Pope Benedict XVI has made the first trip of his papacy by heading to the southern Italian city of Bari.
The Pope is continuing to reach out to non-Catholics
Benedict follows in the footsteps of the late John Paul II, the most travelled pope in history, but his first visit lasted only three hours.
More than 200,000 people attended the Mass he celebrated in the city on the Adriatic coast.
The Pope's first foreign trip will be to Germany to attend World Youth Day celebrations in August.
Tight security was in place as the Pope was driven through Bari in the popemobile.
Hundreds of police patrolled the streets, large parts of the centre were closed to traffic and private vessels were banned from coastal waters.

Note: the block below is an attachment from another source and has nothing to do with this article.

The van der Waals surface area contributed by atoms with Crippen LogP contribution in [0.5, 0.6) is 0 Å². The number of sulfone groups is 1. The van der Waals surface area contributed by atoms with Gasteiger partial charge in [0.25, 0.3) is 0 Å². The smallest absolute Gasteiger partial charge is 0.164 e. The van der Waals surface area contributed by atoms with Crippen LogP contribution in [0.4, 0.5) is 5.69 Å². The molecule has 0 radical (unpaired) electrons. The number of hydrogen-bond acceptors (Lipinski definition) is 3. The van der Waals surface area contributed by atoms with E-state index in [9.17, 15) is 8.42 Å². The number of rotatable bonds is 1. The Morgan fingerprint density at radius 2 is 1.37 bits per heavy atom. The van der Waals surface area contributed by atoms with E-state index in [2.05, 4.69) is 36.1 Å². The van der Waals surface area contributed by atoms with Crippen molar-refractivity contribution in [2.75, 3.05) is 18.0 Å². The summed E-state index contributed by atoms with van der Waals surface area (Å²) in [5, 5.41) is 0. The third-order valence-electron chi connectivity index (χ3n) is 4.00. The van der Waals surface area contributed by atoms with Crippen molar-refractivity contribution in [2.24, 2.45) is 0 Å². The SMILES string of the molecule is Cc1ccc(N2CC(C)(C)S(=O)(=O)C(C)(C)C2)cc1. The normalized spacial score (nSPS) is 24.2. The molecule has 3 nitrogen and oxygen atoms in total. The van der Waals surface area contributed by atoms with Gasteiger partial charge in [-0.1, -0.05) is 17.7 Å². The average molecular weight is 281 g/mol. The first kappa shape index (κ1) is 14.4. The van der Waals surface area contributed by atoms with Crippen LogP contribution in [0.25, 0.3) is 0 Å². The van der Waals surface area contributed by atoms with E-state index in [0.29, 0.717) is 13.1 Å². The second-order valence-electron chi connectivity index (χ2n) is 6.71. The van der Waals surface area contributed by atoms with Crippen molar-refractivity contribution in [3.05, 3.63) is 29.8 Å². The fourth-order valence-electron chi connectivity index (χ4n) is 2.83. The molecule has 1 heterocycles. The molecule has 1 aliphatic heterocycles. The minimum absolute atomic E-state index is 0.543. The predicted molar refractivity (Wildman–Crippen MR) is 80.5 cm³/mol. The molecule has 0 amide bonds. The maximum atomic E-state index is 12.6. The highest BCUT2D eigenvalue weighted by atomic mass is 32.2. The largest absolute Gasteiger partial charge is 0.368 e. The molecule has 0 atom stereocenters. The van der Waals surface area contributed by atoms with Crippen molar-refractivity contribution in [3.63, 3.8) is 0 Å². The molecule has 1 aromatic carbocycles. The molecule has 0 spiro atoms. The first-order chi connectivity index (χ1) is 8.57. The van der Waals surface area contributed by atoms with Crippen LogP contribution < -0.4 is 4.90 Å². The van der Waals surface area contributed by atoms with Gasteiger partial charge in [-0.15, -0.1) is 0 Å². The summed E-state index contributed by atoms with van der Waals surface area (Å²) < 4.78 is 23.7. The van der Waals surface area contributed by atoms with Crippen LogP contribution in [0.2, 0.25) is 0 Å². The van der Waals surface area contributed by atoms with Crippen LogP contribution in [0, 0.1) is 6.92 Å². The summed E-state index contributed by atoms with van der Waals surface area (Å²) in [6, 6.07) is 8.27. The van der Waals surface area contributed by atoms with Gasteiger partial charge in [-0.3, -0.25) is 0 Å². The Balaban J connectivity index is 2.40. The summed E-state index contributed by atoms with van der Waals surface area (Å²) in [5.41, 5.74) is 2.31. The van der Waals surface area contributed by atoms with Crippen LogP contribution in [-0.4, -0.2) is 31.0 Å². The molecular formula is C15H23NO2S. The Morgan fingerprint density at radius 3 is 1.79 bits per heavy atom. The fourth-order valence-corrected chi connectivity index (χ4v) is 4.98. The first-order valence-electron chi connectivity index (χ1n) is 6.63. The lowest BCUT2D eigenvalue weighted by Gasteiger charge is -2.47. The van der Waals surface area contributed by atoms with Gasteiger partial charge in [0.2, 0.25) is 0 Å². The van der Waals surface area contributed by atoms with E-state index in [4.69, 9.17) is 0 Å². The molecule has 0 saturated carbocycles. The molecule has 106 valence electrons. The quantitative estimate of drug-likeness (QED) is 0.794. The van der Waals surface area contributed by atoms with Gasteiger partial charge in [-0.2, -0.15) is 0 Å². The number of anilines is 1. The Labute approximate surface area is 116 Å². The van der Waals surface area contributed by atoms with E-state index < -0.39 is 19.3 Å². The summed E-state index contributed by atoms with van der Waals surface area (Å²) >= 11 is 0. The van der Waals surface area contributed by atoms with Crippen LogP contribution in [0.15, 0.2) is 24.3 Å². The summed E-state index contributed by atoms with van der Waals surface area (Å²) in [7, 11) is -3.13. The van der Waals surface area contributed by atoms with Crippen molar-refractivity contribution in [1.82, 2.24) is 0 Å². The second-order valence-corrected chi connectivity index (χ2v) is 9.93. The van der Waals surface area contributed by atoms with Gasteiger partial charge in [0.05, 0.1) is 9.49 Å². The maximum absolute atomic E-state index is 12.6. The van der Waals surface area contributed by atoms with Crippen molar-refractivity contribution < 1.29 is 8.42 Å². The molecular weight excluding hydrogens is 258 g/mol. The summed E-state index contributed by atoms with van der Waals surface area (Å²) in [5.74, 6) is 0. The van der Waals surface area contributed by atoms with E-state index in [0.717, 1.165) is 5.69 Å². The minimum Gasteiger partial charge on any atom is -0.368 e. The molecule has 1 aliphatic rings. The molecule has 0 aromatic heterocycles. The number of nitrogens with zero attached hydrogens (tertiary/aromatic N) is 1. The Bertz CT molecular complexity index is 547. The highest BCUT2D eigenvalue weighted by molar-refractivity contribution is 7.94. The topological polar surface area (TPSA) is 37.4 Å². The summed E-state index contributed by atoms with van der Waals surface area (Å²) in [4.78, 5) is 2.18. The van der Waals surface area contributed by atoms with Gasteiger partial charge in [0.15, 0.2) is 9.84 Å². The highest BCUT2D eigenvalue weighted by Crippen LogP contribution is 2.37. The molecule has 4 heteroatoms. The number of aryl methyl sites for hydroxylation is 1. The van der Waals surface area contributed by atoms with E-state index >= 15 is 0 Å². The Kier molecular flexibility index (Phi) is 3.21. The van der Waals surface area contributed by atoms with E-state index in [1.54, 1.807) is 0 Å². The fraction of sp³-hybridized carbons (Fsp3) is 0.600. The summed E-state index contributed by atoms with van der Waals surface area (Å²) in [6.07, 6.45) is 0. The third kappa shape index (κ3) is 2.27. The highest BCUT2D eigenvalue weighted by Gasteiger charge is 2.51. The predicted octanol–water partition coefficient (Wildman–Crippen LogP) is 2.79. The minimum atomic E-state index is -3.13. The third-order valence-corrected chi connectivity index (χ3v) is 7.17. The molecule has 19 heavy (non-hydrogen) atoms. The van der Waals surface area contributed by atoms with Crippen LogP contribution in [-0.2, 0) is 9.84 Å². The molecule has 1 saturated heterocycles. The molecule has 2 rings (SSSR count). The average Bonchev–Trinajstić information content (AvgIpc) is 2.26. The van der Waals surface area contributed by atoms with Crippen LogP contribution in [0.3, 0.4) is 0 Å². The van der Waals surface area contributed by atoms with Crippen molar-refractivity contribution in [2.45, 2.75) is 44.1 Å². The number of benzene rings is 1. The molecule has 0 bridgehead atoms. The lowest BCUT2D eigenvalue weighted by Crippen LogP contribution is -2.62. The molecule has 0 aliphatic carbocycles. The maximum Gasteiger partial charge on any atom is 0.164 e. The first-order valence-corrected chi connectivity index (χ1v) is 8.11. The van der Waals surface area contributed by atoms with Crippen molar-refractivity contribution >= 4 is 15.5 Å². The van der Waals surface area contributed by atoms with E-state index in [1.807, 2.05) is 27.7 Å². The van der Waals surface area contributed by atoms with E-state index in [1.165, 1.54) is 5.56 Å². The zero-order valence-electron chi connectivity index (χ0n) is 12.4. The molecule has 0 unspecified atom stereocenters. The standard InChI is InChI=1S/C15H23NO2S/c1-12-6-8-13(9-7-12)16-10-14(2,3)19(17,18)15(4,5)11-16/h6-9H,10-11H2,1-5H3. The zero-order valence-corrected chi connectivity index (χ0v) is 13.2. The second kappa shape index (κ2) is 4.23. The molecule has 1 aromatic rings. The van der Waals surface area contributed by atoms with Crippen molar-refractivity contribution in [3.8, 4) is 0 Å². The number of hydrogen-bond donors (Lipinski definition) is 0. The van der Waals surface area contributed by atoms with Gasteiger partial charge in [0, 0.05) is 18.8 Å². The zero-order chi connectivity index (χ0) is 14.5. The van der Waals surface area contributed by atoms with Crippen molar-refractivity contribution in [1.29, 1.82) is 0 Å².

Speaking to the crowd gathered near the city's seafront, Pope Benedict XVI reiterated his commitment to patching up rifts between Christians.
"I want to repeat my desire to work with all my energy towards the re-establishment of full, visible unity among the followers of Jesus Christ," he said.
The Pope did not specify which split in the history of the Church he was referring to, but symbolic emphasis in his message was about reconciliation with the Orthodox churches, the BBC's David Willey says.
Bari is home to the relics of St Nicholas of Mytra, an important saint both for Catholics and Orthodox faithful, and John Paul II once called the city a "bridge to the East".
Benedict XVI has announced he will spend the summer months at the papal residence of Castel Gandolfo, south of Rome, as popes have been doing for centuries.